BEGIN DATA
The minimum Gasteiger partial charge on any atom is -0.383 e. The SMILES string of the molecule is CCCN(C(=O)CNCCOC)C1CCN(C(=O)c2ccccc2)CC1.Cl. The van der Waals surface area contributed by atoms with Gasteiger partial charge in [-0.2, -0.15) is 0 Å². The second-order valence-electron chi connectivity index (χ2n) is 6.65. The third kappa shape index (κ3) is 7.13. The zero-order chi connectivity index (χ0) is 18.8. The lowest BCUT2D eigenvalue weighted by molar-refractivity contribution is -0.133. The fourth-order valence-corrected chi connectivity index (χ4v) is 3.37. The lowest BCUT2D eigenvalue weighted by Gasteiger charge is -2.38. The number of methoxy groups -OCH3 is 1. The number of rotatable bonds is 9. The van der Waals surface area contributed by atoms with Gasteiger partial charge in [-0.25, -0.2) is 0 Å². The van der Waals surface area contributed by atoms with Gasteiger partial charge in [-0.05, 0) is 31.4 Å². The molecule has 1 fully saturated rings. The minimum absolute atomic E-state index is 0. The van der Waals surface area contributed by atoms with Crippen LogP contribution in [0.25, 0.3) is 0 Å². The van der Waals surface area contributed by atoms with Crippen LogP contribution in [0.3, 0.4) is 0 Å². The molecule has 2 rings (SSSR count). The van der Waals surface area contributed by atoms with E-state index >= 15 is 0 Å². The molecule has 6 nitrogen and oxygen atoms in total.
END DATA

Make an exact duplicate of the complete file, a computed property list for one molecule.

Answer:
The minimum Gasteiger partial charge on any atom is -0.383 e. The SMILES string of the molecule is CCCN(C(=O)CNCCOC)C1CCN(C(=O)c2ccccc2)CC1.Cl. The van der Waals surface area contributed by atoms with Gasteiger partial charge in [-0.2, -0.15) is 0 Å². The second-order valence-electron chi connectivity index (χ2n) is 6.65. The third kappa shape index (κ3) is 7.13. The zero-order chi connectivity index (χ0) is 18.8. The lowest BCUT2D eigenvalue weighted by molar-refractivity contribution is -0.133. The fourth-order valence-corrected chi connectivity index (χ4v) is 3.37. The lowest BCUT2D eigenvalue weighted by Gasteiger charge is -2.38. The number of methoxy groups -OCH3 is 1. The number of rotatable bonds is 9. The van der Waals surface area contributed by atoms with Gasteiger partial charge in [-0.25, -0.2) is 0 Å². The van der Waals surface area contributed by atoms with Gasteiger partial charge in [-0.05, 0) is 31.4 Å². The molecule has 1 fully saturated rings. The minimum absolute atomic E-state index is 0. The van der Waals surface area contributed by atoms with Crippen LogP contribution in [0.25, 0.3) is 0 Å². The van der Waals surface area contributed by atoms with Crippen LogP contribution in [0.3, 0.4) is 0 Å². The molecule has 2 rings (SSSR count). The van der Waals surface area contributed by atoms with E-state index >= 15 is 0 Å². The molecule has 6 nitrogen and oxygen atoms in total.